Interview with Sooyoung Park on the Bitch Magnet reunion

Umber/Star Booty cassette (1989)

I met Sooyoung Park way back in 1993. His band Seam had played with Poster Children and The Fluid at Bogart’s in Long Beach and needed a place to stay. I offered my place, and from then on I’d see him on following tours, after various lineup changes, and on odd visits to each other’s city. As a result, he made appearances in Giant Robot magazine more than a few times. But before the crushing indie guitar attack of Chicago-based Seam, Sooyoung was in the much rawer (yet still polished) Oberlin band Bitch Magnet. The trio of Sooyoung, Jon Fine, and Orestes Morfin hasn’t played since 1989 but is rehearsing for All Tomorrow’s Parties “Nightmare Before Christmas” in Minehead, UK (invited by Battles) and a handful of other gigs in support of the deluxe remasters on Temporary Residence Records that drop on November 15. I took advantage of my friendship with the Singapore software developer to ask him some questions about the upcoming reunion shows and reissues. They’re way down the road, but they’re going to be awesome.

MW: You seem to be pretty much out of music these days, so how did you get roped into playing some shows with Bitch Magnet?
SP: We were talking to Temporary Residence about reissuing the Bitch Magnet back catalog, and my bandmates Jon and Orestes called me one night to talk about doing ATP and happened to catch me out drinking at a pub near my office. So I guess I semi-drunkenly agreed to it without fully appreciating how much work it would be to prepare.

MW: When is the last time you actually sat down and listened to the music?
SP: My guess is something like 7-8 years. I rarely listen to music I’ve made.

Star Booty (1989) insert w/ band portrait

MW: How do the songs stand up to you? You and your bandmates were really young when you guys wrote them!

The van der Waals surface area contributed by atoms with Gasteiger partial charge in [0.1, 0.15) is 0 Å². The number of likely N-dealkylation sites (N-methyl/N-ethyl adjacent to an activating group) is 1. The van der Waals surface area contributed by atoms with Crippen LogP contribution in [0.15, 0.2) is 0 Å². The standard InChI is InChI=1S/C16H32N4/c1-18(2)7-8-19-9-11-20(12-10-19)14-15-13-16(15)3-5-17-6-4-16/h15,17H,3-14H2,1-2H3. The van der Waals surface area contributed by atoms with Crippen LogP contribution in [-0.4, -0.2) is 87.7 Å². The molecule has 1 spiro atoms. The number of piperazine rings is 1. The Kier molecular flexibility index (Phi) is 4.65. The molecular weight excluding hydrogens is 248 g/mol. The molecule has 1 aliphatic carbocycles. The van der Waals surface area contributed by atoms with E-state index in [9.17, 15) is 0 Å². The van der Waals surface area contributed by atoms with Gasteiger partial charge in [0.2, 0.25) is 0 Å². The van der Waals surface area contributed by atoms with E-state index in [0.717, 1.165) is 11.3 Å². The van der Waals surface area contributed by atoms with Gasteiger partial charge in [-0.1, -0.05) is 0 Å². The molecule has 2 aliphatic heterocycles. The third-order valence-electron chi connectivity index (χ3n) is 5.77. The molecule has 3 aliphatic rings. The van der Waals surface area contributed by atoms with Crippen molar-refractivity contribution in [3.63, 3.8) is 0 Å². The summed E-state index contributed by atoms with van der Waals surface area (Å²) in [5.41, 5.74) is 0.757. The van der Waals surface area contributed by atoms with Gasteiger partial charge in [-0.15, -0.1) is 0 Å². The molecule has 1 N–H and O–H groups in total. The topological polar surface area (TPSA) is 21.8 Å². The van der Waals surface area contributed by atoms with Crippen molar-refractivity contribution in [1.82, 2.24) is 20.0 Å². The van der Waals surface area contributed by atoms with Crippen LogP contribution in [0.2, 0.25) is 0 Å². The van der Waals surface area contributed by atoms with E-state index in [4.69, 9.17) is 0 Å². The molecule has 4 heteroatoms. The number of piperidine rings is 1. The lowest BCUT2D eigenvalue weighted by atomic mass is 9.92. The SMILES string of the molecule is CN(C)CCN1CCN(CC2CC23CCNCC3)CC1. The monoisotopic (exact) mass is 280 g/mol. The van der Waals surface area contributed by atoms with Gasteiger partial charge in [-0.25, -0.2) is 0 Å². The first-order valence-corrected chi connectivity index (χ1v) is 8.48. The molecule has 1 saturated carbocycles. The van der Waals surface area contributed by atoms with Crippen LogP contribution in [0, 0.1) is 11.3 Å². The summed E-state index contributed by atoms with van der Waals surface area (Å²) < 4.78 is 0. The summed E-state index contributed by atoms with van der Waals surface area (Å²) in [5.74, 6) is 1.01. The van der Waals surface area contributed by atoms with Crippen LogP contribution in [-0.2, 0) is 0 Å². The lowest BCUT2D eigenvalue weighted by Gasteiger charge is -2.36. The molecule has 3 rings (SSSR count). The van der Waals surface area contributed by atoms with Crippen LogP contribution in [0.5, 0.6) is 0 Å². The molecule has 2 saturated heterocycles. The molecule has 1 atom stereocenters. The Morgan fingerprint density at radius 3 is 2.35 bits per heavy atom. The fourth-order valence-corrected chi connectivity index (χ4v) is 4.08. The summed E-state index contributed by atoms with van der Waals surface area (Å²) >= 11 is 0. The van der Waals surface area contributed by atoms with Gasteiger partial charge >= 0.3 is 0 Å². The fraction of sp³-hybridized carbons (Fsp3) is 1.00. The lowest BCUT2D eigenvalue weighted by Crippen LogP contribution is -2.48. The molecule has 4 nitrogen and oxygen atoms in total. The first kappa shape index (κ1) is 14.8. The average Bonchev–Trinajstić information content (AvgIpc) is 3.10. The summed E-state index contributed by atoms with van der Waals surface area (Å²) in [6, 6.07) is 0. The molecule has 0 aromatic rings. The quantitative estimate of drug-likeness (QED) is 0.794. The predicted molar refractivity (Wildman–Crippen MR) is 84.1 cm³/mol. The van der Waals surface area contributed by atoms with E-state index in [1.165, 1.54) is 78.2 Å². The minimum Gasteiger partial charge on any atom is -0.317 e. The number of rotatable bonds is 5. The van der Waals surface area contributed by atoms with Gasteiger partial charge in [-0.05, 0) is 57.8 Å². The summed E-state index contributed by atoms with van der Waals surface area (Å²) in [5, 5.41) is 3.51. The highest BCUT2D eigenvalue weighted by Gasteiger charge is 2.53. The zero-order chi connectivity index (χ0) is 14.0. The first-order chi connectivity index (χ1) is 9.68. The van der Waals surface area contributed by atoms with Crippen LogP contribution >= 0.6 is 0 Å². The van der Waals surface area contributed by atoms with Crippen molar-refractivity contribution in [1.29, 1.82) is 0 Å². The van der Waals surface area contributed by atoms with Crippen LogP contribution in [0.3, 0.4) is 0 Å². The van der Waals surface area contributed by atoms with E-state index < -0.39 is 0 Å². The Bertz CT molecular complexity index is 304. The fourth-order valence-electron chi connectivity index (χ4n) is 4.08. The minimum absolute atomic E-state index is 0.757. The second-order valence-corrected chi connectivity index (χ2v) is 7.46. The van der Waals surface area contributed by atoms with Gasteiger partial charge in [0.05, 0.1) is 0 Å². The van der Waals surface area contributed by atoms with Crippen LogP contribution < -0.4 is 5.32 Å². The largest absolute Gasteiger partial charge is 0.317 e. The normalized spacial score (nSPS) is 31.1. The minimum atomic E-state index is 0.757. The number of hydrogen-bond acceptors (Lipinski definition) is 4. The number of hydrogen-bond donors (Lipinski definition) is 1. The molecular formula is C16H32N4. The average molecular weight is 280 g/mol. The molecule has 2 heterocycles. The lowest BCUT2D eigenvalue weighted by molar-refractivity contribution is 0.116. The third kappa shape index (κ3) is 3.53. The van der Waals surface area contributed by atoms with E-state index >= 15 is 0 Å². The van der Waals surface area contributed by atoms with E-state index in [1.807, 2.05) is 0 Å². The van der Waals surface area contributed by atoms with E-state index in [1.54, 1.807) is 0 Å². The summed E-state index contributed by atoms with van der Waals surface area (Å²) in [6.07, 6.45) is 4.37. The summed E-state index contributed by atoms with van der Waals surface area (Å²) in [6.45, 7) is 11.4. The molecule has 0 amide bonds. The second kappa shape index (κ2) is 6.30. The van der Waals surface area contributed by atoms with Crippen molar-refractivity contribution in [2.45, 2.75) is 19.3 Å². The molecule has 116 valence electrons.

SP: Probably because it’s been more than 20 years since the records were released, I feel pretty detached from the music and songwriting. It’s almost like listening to a band that you’re intending to cover. One of the reasons I don’t listen to records I’ve played on is that I tend to focus on the flaws in the performances and recordings but I generally think the Bitch Magnet stuff holds up pretty well.

MW: When I read the band’s Facebook updates regarding rehearsals in Vancouver, it kind of reminded me of when the Police got back together and started announcing events. Any weirdness at all, or was it just fun?
SP: It was weird and fun. To me, practicing is always the best part of being in a band.

MW: What’s it like going back to bass? Did you still have all the gear? the chops?
SP: No gear or chops. I’m starting from scratch.

MW: Does going back to the beginning (or close to it) remind you of why you got into music? Has it make you excited about making music in any way, or is it just a fun detour?
SP: It reminds me of a time in my life when our goals were simple, which made it easy to focus. Of course I enjoy playing again, but it’s harder now to tune out all the distractions in my life. I suspect my bandmates might feel the same way. But it’s awesome to have this chance to do it all again.

Star Booty LP (1989) with promo insert

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